Archive for 2009 | Yearly archive page

Blending malts with a movie

Sipping Wemyss 8-year-old blended malts seemed appropriate while watching a chick-flick on cable. “Made of Honor,” which I had fallen asleep watching on a plane so I wanted to see the end. You know Patrick Dempsey gets the girl in the end, but I thought there would be some clever plot twist that brought it about. Unfortunately not. Frankly, the Scottish guy with the castles and Scotch whisky empire looked much better to me.
Anyhow, Wemyss’ “The Smooth Gentleman” started off the film in a light, pleasant NYC mood and “The Spice King” got peatier and more complex as the scene shifted to Scotland.
It’s too bad so many people have no idea about blended Scotch whiskies and think they must drink only single malts because that’s the fashion. Sort of like trendy single-vineyard wines. Not every wine or every scotch should be “single.”

Where the heck is Beck?

For the past month or two I’ve been deep in my own version of the sparkling wine world, finishing a draft of a new book on the global history of champagne and sparkling wine.
More later…

Double Cross Vodka and Chef Michael Schlow at Via Matta, Boston

Asked to create a pairing menu for the new ultra-premium Double Cross Vodka, Michael Schlow spent a lot of time thinking – and drinking, he says – and came up with a series of flavors that worked in different ways in different courses.

The vodka is light and on the pleasantly neutral side with hints of citrus and other fresh notes. And then there’s the bottle: its a thin, elongated glass brick, almost like some sort of award. The bottle is made in France but the vodka is from Slovakia, and the “Double Cross” name refers to the Slovakian flag. Lines of Slovakian poetry are scrawled on the rectangular back, with very little labeling to interfere with the product’s transparency.

Chef Schlow opened with a similarity of fresh citrus flavors in the Tuna Crudo with cucumber and lemon sauce paired with a Basil Lime Gimlet. He moved on to contrast rich, buttery Pumpkin Ravioli burro salvia con amaretti against DBlini with Prosecco, vin santo and sage.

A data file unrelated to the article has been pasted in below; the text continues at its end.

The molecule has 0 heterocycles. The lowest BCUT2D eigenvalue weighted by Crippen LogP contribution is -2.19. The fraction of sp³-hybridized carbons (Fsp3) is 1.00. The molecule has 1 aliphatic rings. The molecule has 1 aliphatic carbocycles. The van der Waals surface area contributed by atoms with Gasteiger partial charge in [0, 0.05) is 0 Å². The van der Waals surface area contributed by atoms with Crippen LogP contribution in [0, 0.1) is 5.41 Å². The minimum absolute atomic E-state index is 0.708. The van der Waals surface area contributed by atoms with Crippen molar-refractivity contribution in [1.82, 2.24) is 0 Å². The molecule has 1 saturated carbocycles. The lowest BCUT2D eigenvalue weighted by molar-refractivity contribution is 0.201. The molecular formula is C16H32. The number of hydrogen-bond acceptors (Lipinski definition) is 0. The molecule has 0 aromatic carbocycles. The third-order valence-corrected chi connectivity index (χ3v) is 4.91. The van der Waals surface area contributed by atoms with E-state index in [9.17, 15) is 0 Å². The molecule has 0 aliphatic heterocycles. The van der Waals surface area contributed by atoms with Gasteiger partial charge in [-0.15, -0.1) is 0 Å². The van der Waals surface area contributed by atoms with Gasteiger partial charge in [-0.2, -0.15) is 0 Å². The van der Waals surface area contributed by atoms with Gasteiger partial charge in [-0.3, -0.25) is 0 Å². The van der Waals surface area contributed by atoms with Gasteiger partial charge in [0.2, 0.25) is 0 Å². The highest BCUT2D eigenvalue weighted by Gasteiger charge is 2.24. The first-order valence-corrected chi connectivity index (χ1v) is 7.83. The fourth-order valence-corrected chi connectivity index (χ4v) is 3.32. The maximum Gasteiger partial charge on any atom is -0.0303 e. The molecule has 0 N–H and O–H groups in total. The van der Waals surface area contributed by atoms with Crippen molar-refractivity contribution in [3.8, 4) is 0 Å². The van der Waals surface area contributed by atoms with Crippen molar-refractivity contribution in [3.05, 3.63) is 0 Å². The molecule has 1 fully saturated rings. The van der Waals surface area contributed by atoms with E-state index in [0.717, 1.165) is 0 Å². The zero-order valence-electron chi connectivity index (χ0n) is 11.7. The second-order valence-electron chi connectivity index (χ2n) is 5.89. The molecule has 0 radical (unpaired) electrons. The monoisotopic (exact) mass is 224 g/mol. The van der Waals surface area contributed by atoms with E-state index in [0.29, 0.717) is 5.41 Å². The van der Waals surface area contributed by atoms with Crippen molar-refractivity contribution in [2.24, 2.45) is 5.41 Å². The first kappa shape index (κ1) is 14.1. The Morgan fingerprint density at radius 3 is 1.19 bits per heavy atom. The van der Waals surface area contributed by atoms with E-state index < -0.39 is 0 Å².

And then a course of complements: Slow Roasted Arctic Char with roasted fennel, haricot vert and blood orange, served with a Blood Orange Martini with Fennel foam. The fennel in the food and drink both intertwined and emphasized their differences.

American Lighthouse Cookbook

In the throes of my 15 minutes of fame — hoping to stretch it a little longer. For the past few weeks I’ve been doing radio interviews, arranging book signings, etc. for my new cookbook, The American Lighthouse Cookbook. People all over the country are fascinated by lighthouses. And a lighthouse keeper was the ultimate locavore: they had to eat local because they were tied to the lighthouse 24/7. So we have a collection of seasonal menus with authentic regional dishes from 47 lighthouses on all the coasts of the United States. Yes, even Hawaii, Alaska, Puerto Rico and the Virgin Islands.

Winetasting at 35,000 feet

I asked so many wine questions I had to come clean.
When I confessed to the crew of Singapore flight 25 I was going to the Singapore Airlines wine forum, an off-duty crew member overheard and took me through an impromptu wine-tasting at 33,000 feet — or whatever the actual altitude was. It was also 2:30 am, or perhaps 2:30 pm, depending on whether you’d changed your watch yet.
Anyhow, there I was with Faizal, who is a young and very polite air-sommelier-in-training. He took me through several whites and reds. In his experience, some wines become “dumb” or closed at high altitudes, showing much less aroma and flavor than the exact same bottle sampled on the ground. I’m hoping to find out more about this from Steven Spurrier and the other wine judges for Singapore Air in the next few days.
One of the best wines to drink in the air — especially with the spiced Thai dishes on the menu — is a Riesling from Balthasar Ress, 2006 Rudesheim Rheingau Spatlese. Its floral and fruit aromas wafted up pleasantly in the glass, and a bit of sweetness pairs well with Thai spices.Bouchard’s Beaune de Chateau 2006 Premier Cru was enjoyable with Western flavors including cheeses, though some of the aromas seemed lost in the altitude.
With hearty meat dishes, Faizal favors the Rive Barbera d’Asti 2006 Il Cascione or the Dry Creek Vineyard 2005 Cabernet Sauvignon Dry Creek Valley. It was a treat for me to taste the Cos d’Estournel 1999 St. Estephe and we had an interesting discussion about what people expect from “older wines” these days. Twenty or 30 years ago, knowledgeable wine drinkers looked for these secondary developmental characteristics in “properly aged” wines; today’s consumers favor bigger fruit flavors from younger wines and perhaps don’t even understand how a wine does evolve over time because they never experience this.
Faizal and the whole crew regret recently running out of the Clos de los Siete 2007 cabernet sauvignon-malbec-merlot blend. Apparently this was a great favorite of passengers as well as crew.

Firestone reminds me of my first ever…

…Santa Barbara County Sauvignon Blanc — tasted 20 years ago and never forgotten – with its heady aromas of sweet grass meadows and herbs, its balanced body and crispness. I’ve sipped it for the past few evenings with simple and complex salads, and it holds up beautifully paired with a variety of flavors. Super-easy too, as it’s a screwcap. Firestone Vineyard Santa Ynez Valley 2008 Sauvignon Blanc